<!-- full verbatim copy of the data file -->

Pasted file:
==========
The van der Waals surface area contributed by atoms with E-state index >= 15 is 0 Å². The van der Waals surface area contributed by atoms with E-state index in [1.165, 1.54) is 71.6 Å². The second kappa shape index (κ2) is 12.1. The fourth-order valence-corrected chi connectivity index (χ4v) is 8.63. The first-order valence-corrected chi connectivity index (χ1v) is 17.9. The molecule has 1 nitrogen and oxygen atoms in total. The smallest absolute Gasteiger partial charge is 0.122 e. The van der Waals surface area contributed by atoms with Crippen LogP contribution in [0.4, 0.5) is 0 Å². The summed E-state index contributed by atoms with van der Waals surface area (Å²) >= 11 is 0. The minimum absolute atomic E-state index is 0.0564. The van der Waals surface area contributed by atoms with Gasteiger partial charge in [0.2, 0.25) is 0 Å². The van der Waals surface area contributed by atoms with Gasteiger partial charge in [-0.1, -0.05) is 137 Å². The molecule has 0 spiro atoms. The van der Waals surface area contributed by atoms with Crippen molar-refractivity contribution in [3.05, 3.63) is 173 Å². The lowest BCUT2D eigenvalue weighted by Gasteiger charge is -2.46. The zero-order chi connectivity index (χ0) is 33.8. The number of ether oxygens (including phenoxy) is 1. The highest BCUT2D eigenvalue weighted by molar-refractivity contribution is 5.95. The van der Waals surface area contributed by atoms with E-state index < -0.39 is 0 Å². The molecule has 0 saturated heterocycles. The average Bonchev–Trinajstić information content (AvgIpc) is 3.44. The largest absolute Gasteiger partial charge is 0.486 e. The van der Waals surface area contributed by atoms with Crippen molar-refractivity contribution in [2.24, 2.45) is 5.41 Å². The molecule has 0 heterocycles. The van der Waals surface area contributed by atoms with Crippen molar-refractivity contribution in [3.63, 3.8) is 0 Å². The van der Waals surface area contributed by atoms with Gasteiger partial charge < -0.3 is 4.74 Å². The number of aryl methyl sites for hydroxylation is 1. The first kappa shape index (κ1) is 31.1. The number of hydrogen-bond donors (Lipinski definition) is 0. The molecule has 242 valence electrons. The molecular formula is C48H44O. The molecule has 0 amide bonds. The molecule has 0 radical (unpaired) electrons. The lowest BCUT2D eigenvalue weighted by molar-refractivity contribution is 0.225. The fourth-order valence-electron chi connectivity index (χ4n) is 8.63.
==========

The van der Waals surface area contributed by atoms with E-state index >= 15 is 0 Å². The van der Waals surface area contributed by atoms with E-state index in [1.165, 1.54) is 71.6 Å². The second kappa shape index (κ2) is 12.1. The fourth-order valence-corrected chi connectivity index (χ4v) is 8.63. The first-order valence-corrected chi connectivity index (χ1v) is 17.9. The molecule has 1 nitrogen and oxygen atoms in total. The smallest absolute Gasteiger partial charge is 0.122 e. The van der Waals surface area contributed by atoms with Crippen LogP contribution in [0.4, 0.5) is 0 Å². The summed E-state index contributed by atoms with van der Waals surface area (Å²) >= 11 is 0. The minimum absolute atomic E-state index is 0.0564. The van der Waals surface area contributed by atoms with Gasteiger partial charge in [0.2, 0.25) is 0 Å². The van der Waals surface area contributed by atoms with Gasteiger partial charge in [-0.1, -0.05) is 137 Å². The molecule has 0 spiro atoms. The van der Waals surface area contributed by atoms with Crippen molar-refractivity contribution in [3.05, 3.63) is 173 Å². The lowest BCUT2D eigenvalue weighted by Gasteiger charge is -2.46. The zero-order chi connectivity index (χ0) is 33.8. The number of ether oxygens (including phenoxy) is 1. The highest BCUT2D eigenvalue weighted by molar-refractivity contribution is 5.95. The van der Waals surface area contributed by atoms with E-state index < -0.39 is 0 Å². The molecule has 0 saturated heterocycles. The average Bonchev–Trinajstić information content (AvgIpc) is 3.44. The largest absolute Gasteiger partial charge is 0.486 e. The van der Waals surface area contributed by atoms with Crippen molar-refractivity contribution in [2.24, 2.45) is 5.41 Å². The molecule has 0 heterocycles. The van der Waals surface area contributed by atoms with Crippen molar-refractivity contribution in [3.63, 3.8) is 0 Å². The van der Waals surface area contributed by atoms with Gasteiger partial charge < -0.3 is 4.74 Å². The number of aryl methyl sites for hydroxylation is 1. The first kappa shape index (κ1) is 31.1. The number of hydrogen-bond donors (Lipinski definition) is 0. The molecule has 242 valence electrons. The molecular formula is C48H44O. The molecule has 0 amide bonds. The molecule has 0 radical (unpaired) electrons. The lowest BCUT2D eigenvalue weighted by molar-refractivity contribution is 0.225. The fourth-order valence-electron chi connectivity index (χ4n) is 8.63.